Countries and companies facing thresholds of opportunity or challenge are taking innovative steps to shape their futures for success.
Japan makes strides in corporate governance
Reforms that came into effect in 2015 will improve corporate governance in Japan while facilitating profitable growth for Japanese companies. Amendments made to the Company Law require reporting companies to appoint at least one outside director or explain why that is not possible. Traditionally, directors of big Japanese companies were promoted from senior management positions; independent directors often are better positioned to speak up about unrecognized or neglected risks and opportunities.
The Japan Exchange Group (the successor to the Tokyo Stock Exchange) also created a Corporate Governance Code. The new Code calls on (but does not require) listed companies to appoint at least two independent outside directors. It also requires companies to develop and disclose policies regarding crossholdings—with the objective of reducing crossholdings, which can cause conflicts of interest and negatively affect economic incentives.
These developments, which build on reforms implemented via the Stewardship Code in 2014, advance Prime Minister Abe's ambitions to:
- Deepen engagement between stockholders and corporate management
- Increase the number of outside, independent directors on boards
- Facilitate disposal of cross-shareholdings by corporations and "policy stockholdings" by banks
- Reposition the investment strategy of the Government Pension Investment Fund
- Increase transparency in reporting
Outcomes ultimately depend on how reforms are implemented, but market participants now have the tools to bring about significant changes that could lead to better corporate performance in Japan.
As market data and the results of the White & Case 2015 FIG M&A Survey show, the volume and value of financial sponsor investments in European financial institutions have increased dramatically since the 2008 banking crisis. New regulations and the reorganization of bank balance sheets have created a rich source of deal flow during an extended period when strategic players have withdrawn from the M&A market.
Although strategic players are beginning to return, opportunities for financial sponsors in the European financial institutions M&A market will continue to evolve over the next few years.
- Financial sponsors have proven themselves highly adept at managing the complexity that comes with investing in financial institutions
- In fintech, the disruption in the financial services industry caused by technological advances has created fertile ground for financial sponsors who excel at promoting innovation and investing in new untested technologies
- Bank restructuring still has a long way to go before the market settles. Savvy investors will continue to find opportunities in the disruption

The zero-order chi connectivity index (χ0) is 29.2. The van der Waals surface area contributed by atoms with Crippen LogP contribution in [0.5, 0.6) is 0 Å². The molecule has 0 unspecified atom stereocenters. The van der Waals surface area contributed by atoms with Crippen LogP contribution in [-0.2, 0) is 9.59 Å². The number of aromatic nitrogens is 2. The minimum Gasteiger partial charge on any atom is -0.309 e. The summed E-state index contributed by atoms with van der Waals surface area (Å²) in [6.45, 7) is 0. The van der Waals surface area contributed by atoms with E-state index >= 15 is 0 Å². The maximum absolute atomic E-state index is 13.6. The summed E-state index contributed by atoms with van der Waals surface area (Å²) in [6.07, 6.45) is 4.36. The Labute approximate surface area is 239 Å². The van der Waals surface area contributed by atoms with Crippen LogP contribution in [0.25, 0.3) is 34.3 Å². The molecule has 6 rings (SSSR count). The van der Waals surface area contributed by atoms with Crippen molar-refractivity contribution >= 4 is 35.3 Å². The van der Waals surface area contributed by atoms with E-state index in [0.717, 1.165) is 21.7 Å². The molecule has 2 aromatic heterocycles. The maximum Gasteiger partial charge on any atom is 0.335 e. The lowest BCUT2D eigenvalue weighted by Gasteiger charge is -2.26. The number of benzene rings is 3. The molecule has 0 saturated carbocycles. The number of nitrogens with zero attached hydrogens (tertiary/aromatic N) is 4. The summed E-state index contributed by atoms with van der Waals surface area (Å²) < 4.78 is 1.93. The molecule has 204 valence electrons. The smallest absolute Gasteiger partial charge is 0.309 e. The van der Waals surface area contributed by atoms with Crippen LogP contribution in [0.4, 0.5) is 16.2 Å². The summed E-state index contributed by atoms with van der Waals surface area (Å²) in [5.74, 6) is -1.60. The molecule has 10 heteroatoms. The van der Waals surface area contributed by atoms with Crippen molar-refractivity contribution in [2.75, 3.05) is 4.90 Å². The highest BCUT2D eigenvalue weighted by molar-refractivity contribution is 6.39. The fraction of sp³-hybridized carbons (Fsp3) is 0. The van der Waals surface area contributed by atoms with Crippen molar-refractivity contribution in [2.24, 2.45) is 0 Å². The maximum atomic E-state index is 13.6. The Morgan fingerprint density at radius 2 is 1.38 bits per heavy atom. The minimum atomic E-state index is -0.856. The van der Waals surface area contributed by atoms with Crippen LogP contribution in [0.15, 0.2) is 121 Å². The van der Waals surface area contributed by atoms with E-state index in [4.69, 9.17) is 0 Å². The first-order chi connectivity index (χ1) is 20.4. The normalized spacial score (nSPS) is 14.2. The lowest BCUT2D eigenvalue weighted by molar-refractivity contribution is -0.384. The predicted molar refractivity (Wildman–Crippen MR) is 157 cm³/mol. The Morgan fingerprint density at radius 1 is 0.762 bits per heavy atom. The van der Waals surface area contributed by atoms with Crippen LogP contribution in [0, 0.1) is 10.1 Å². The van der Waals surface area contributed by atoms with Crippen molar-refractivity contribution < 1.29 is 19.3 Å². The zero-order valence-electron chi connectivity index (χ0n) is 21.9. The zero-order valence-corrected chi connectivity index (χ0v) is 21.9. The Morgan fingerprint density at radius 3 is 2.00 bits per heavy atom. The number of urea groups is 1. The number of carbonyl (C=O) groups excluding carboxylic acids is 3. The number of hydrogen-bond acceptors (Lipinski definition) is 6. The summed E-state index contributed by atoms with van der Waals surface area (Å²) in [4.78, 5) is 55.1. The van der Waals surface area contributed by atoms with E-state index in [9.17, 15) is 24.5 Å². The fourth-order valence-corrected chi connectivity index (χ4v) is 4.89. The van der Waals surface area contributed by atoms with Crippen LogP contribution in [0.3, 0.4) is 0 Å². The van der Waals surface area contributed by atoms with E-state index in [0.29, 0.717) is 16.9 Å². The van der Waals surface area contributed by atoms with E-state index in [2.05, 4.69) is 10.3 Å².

- Stress-test pressure on European banks will spark a wave of non-performing loan (NPL) sell-offs across Europe as banks shore up their balance sheets. NPLs (and the services associated with them) offer alternative investors an attractive point of entry that may be overlooked by strategic players
One thing is certain: While the interest in financial services M&A by financial sponsors is a new trend, it is very much here to stay.
With an expected GDP of US$1.448 trillion in 2015, South Korea is Asia's fourth-largest economy and the twelfth in the world, and also one of Asia's largest outbound investors. With exports making up half of its GDP, it is an export-driven economy. "South Korean companies are some of the most industrious and proactive in the world when it comes to expanding into new markets," says James Lee, Head of White & Case's Korea practice.
South Korea is making big strides globally with infrastructure financing, as both state-owned agencies and the private sector fuel new investment in major ventures. As a country lacking domestic natural resources, South Korea once emphasized projects in areas such as oil and gas, and steel production. But with commodity prices falling, financing institutions are moving toward power and infrastructure assets.
Meanwhile, South Korea is a top destination for foreign investment, with a target of closing 2015 with a record US$20 billion inflow of direct investments. A 2015 World Bank report ranks it as the fifth-easiest country in the world for companies to conduct business.
As outward investment grows, South Korean companies face more disputes. For complex cross-border projects, they are resorting more to international arbitrations. Outward investment also means that large South Korean companies have been targets of numerous US consumer class action lawsuits. International antitrust enforcements are also on the rise, and South Korean companies are not exempt from this regulatory crackdown. But taking proactive steps can reduce the risks.
To foster continued growth, the government plans to implement a "paradigm shift," fostering creativity and innovation in a quest to build a knowledge-based economy, and it is pushing forward a program of reforms.